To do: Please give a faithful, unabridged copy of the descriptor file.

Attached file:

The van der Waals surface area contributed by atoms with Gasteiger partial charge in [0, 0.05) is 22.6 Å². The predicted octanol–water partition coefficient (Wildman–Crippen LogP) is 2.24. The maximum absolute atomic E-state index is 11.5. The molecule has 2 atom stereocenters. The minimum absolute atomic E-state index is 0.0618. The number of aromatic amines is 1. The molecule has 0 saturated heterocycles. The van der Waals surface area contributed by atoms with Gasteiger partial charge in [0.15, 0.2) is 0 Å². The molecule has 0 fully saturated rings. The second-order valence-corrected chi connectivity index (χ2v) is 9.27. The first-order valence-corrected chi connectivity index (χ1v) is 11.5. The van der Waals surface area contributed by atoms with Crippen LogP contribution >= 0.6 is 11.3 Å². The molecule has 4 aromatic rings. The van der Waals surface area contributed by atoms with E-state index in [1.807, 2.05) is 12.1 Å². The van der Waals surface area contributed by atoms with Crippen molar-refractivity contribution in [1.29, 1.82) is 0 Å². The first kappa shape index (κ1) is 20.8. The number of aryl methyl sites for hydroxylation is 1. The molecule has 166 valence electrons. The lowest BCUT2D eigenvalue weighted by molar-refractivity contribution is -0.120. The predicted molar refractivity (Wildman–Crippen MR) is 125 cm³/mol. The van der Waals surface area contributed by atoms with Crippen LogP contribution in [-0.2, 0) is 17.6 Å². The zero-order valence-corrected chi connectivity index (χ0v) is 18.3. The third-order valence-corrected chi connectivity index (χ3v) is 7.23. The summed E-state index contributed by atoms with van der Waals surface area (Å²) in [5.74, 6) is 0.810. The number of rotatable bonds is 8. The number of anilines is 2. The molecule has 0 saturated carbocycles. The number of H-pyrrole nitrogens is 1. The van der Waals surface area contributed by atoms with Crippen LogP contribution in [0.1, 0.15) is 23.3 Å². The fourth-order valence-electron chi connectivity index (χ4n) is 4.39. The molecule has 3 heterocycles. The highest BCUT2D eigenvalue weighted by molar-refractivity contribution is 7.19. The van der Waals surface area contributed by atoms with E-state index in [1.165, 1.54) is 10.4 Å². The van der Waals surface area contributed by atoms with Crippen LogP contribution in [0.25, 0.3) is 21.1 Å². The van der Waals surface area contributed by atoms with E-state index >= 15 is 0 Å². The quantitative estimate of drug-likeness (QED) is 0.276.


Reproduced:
The van der Waals surface area contributed by atoms with Gasteiger partial charge in [0, 0.05) is 22.6 Å². The predicted octanol–water partition coefficient (Wildman–Crippen LogP) is 2.24. The maximum absolute atomic E-state index is 11.5. The molecule has 2 atom stereocenters. The minimum absolute atomic E-state index is 0.0618. The number of aromatic amines is 1. The molecule has 0 saturated heterocycles. The van der Waals surface area contributed by atoms with Gasteiger partial charge in [0.15, 0.2) is 0 Å². The molecule has 0 fully saturated rings. The second-order valence-corrected chi connectivity index (χ2v) is 9.27. The first-order valence-corrected chi connectivity index (χ1v) is 11.5. The van der Waals surface area contributed by atoms with Crippen LogP contribution >= 0.6 is 11.3 Å². The molecule has 4 aromatic rings. The van der Waals surface area contributed by atoms with E-state index in [1.807, 2.05) is 12.1 Å². The van der Waals surface area contributed by atoms with Crippen molar-refractivity contribution in [1.29, 1.82) is 0 Å². The first kappa shape index (κ1) is 20.8. The number of aryl methyl sites for hydroxylation is 1. The molecule has 166 valence electrons. The lowest BCUT2D eigenvalue weighted by molar-refractivity contribution is -0.120. The predicted molar refractivity (Wildman–Crippen MR) is 125 cm³/mol. The van der Waals surface area contributed by atoms with Crippen LogP contribution in [-0.2, 0) is 17.6 Å². The zero-order valence-corrected chi connectivity index (χ0v) is 18.3. The third-order valence-corrected chi connectivity index (χ3v) is 7.23. The summed E-state index contributed by atoms with van der Waals surface area (Å²) in [5.74, 6) is 0.810. The number of rotatable bonds is 8. The number of anilines is 2. The molecule has 0 saturated carbocycles. The number of H-pyrrole nitrogens is 1. The van der Waals surface area contributed by atoms with Crippen LogP contribution in [0.1, 0.15) is 23.3 Å². The fourth-order valence-electron chi connectivity index (χ4n) is 4.39. The molecule has 3 heterocycles. The highest BCUT2D eigenvalue weighted by molar-refractivity contribution is 7.19. The van der Waals surface area contributed by atoms with E-state index in [1.165, 1.54) is 10.4 Å². The van der Waals surface area contributed by atoms with Crippen LogP contribution in [0.25, 0.3) is 21.1 Å². The van der Waals surface area contributed by atoms with E-state index >= 15 is 0 Å². The quantitative estimate of drug-likeness (QED) is 0.276.